They Call It Myanmar

Writer and filmmaker, Robert H. Lieberman, spent two years putting together this documentary about Myanmar (known in the West as Burma). Much of the filming had to be done secretly, because Myanmar has a military government that is highly secretive and suspicious of outsiders. Except for Aung San Suu Kyi, a leading dissident who was awarded the Nobel Peace Prize, none of the people interviewed in this film are identified, for fear of government reprisals.

Myanmar used to be one of the wealthiest countries in Asia. It is now one of the poorest. Lieberman shows us crumbling buildings in Rangoon, the nation’s capitol. The military seized control of the country in 1962. They have mismanaged the economy ever since. The generals are ultra-nationalists who are deeply suspicious of the outside world. The situation is strikingly similar to that of North Korea, except that there is no cult of personality. Instead, the generals rule as a faceless bureaucracy, remote from the people.

The British invaded Myanmar in the early 19th century, and, after a series of wars, took control of the country in 1885. They ruthlessly exploited the people and their country. When the Japanese invaded during World War II, many Myanmarese welcomed them as liberators. Yet the Japanese occupation turned out to be even more brutal than that of the British, and the Myanmarese turned against them. (The parallels to the history of the US in Iraq and in Afghanistan is striking here.) The country was finally granted independence in 1948. Given the country’s history, the xenophobic views of the military actually make some sense.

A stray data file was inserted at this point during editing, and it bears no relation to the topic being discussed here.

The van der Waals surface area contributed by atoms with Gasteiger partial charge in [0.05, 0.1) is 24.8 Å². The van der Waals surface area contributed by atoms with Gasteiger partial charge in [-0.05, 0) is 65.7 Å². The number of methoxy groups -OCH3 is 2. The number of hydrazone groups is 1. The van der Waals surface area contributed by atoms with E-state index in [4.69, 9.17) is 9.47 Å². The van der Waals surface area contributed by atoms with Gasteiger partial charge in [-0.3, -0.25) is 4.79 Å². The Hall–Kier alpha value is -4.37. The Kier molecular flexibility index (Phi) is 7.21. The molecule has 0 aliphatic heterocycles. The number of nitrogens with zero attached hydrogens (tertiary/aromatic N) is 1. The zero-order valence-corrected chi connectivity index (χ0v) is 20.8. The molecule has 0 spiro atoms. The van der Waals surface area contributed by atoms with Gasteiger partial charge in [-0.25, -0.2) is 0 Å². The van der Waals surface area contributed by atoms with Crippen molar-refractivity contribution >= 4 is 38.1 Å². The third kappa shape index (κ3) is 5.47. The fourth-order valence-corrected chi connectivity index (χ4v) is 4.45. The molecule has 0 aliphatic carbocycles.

The World Health Organization has ranked Myanmar as 190th in the quality of its health care. Most people cannot afford to see a real doctor. Many resort to seeing quacks who have little or no medical training. Education is also out of reach for most people. Many of the people interviewed in this film have had only one or two years of schooling. There are free schools run by Buddhist monks, but their quality of education is uneven. Many of them teach only basic reading and math and Buddhist religious ideas. Those who manage to get a college education often choose to emigrate to other countries, with the result that the country doesn’t benefit from their knowledge.

Child labor is common. We see, for example, a young girl who can’t be more than eight or nine years old carrying a basket full of gravel on her head. It’s not unusual for families to sell their children to work as servants for rich people.

Myanmar is a country with a rich culture and history. The countryside is dotted with beautiful Buddhist temples, some of them more than a thousand years old. The film emphasizes the importance of Buddhism in the nation’s culture. However, it says nothing about the country’s Christian, Muslim, and Hindu minorities. I would have liked to learn something about these groups.

There have been uprisings against the government, most notably the failed “Saffrom Revolution” of 2007. Each time these revolts have been brutally supressed. Lieberman tries to end the film on an optimistic note by saying that the young people in the country seem to feel less bound by the government’s sanctioned conventions. It is also proving increasingly difficult to keep out foreign influences. We see, for example, scenes of Burmese punk rock bands performing. Yet it’s not clear whether this will have any political consequences.

Lieberman repeatedly says that going to Myanmar is like going back in time. Is this really so? Here is a country in which a small number of people control most of the wealth, while most people can’t afford an education or decent health care, and in which the military enjoys unlimited power. Is this not the direction in which our own country is heading? Doesn’t Myanmar perhaps give us a glimpse into our own future?

One Response to “They Call It Myanmar”

  1. Sam Hutchinson Says:

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